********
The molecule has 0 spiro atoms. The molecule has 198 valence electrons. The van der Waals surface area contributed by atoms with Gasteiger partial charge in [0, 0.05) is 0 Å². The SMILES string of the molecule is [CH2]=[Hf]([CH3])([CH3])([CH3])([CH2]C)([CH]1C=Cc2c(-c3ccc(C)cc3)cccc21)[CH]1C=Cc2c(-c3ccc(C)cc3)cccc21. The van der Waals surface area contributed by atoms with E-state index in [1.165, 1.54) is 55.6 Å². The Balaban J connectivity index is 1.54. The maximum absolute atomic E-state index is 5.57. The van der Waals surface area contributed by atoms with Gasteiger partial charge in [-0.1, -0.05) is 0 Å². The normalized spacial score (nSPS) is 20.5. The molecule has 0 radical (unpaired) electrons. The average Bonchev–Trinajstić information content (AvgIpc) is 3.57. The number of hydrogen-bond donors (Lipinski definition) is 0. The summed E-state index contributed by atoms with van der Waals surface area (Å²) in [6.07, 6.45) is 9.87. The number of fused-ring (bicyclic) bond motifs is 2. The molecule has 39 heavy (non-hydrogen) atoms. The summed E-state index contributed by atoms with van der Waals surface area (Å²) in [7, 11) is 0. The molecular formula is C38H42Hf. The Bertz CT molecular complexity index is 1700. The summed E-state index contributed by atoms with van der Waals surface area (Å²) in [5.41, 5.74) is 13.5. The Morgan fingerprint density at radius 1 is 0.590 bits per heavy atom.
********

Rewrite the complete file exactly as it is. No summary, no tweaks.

The molecule has 0 spiro atoms. The molecule has 198 valence electrons. The van der Waals surface area contributed by atoms with Gasteiger partial charge in [0, 0.05) is 0 Å². The SMILES string of the molecule is [CH2]=[Hf]([CH3])([CH3])([CH3])([CH2]C)([CH]1C=Cc2c(-c3ccc(C)cc3)cccc21)[CH]1C=Cc2c(-c3ccc(C)cc3)cccc21. The van der Waals surface area contributed by atoms with E-state index in [1.165, 1.54) is 55.6 Å². The Balaban J connectivity index is 1.54. The maximum absolute atomic E-state index is 5.57. The van der Waals surface area contributed by atoms with Gasteiger partial charge in [-0.1, -0.05) is 0 Å². The normalized spacial score (nSPS) is 20.5. The molecule has 0 radical (unpaired) electrons. The average Bonchev–Trinajstić information content (AvgIpc) is 3.57. The number of hydrogen-bond donors (Lipinski definition) is 0. The summed E-state index contributed by atoms with van der Waals surface area (Å²) in [6.07, 6.45) is 9.87. The number of fused-ring (bicyclic) bond motifs is 2. The molecule has 39 heavy (non-hydrogen) atoms. The summed E-state index contributed by atoms with van der Waals surface area (Å²) in [7, 11) is 0. The molecular formula is C38H42Hf. The Bertz CT molecular complexity index is 1700. The summed E-state index contributed by atoms with van der Waals surface area (Å²) in [5.41, 5.74) is 13.5. The Morgan fingerprint density at radius 1 is 0.590 bits per heavy atom.